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Workers move wood using a forklift at CPS Wood Products, in Coburg, Ont., on June 30, 2021.

Christopher Katsarov/The Globe and Mail

Manufacturers of wooden pallets are struggling to keep up with soaring demand and are being forced to charge their customers more as lumber prices have climbed to record levels during the COVID-19 pandemic.

Pallets allow forklifts and other equipment to pick up and move large loads of goods, and companies that depend on the wooden platforms to get their products to market must now absorb high costs and accept lower profit margins. Unless lumber prices moderate, experts warn those growing costs will be passed along to consumers.

The pallet industry sits at the intersection of a troubling Venn diagram: doubly affected by wood scarcity and unpredictable supply-chain needs. Many industry executives say that while their revenue has skyrocketed, they are struggling to remain profitable.

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“We’re running flat out. We can’t cut any more lumber; we can’t produce any more product. Our costs are up on every front,” said Shawn Hicks, chief executive officer of CPS Wood Products in Cobourg, Ont., east of Toronto.

Mr. Hicks said it is almost impossible for his firm to increase its capacity to build more pallets because the wait time for the necessary machines is 20 months. Meanwhile, labour shortages continue to put pressure on CPS employees to work more days and longer shifts.

“We’ve had to turn away new opportunities from big companies – we just can’t handle the extra demand,” Mr. Hicks said.

Pallets underpin the North American supply chain. Used to help ship products between manufacturers, distribution centres and retail outlets, experts estimate pallets touch 90 per cent of the goods purchased by consumers at some point in the journey from production line to store shelves.

Canada had about 500 pallet manufacturers in 2020, nearly all of them small businesses employing fewer than 70 people, according to Statistics Canada. Added to this count are pallet brokers and suppliers who trade and store pallets. Manufacturing revenues totalled $1.1-billion in 2018. The United States is the industry’s largest export destination by far, and the two markets are co-dependent.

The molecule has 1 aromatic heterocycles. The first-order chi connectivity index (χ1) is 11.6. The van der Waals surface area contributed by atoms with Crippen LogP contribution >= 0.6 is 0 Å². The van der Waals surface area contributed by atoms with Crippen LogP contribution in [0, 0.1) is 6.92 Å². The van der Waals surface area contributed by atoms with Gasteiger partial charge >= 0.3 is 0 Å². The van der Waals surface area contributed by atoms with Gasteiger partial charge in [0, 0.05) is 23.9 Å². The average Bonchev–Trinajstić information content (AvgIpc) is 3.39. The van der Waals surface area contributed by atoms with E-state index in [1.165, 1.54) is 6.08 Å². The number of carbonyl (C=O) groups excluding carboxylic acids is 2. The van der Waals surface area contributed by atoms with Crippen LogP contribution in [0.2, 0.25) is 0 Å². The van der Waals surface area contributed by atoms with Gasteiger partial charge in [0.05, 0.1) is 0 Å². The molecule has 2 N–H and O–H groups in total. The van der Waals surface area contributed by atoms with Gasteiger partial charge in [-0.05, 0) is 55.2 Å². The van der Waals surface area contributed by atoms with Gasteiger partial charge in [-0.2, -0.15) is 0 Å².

The U.S. Bureau of Labor Statistics said its price index for wood pallets and skids soared to its highest level ever in May, with prices up 29.8 per cent year over year. “We’ve had nothing like this in the last decade,” said Joseph Kowal, an economist with the bureau.

Scott Geffros, general manager of the Canadian Wood Pallet and Container Association, said the main reason for soaring prices is the cost of wood. Lumber prices hit record highs earlier this year as house construction expanded and sawmills hit capacity.

While softwood lumber prices have pulled back significantly in recent weeks, Mr. Geffros said, hardwood and aspen markets continue to rise. Industrial-grade lumber currently trades at US$719 per thousand board feet, down from the peak of more than US$1,400 in May, but still nearly double what it was worth last year, according to industry newsletter Madison’s Lumber Reporter.

So far, however, pallet prices and availability remain much the same.

Before the pandemic, CPS’s Mr. Hicks said he spent much of his day talking to customers and looking at sales models. Now, he spends most of his time managing lumber supply. One year ago, he would pay $30,000 for a rail car of lumber. At the peak prices in recent months, that amount soared to $149,000.

“When costs go up that high, it’s hard to stay ahead of it,” said Mr. Hicks, whose company processes three rail cars of lumber a day. Normally, he would have wood supply for up to the next six weeks secured. Now, he’s down to less than two.

In a just-in-time supply chain world, even one day late can send ripples down the line.

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Shawn Hicks, CEO of CPS Wood Products, in their facility in Coburg, Ont.

Christopher Katsarov/The Globe and Mail

Pallets are also being tied up in warehouses for longer, contributing to the industry’s shortage, said Lisa Vegso, managing director for Canada of U.S.-based PECO Pallet Inc.

After the nightmare of supply shortages early in the pandemic – just remember the scramble for toilet paper, cleaning supplies and non-perishable foods – many companies began stocking up on inventory. Often, these goods remain on pallets until they go to store shelves, essentially taking those pallets off the market for months, said Ms. Vegso. Now, her company fields numerous new inquiries for pallets every day.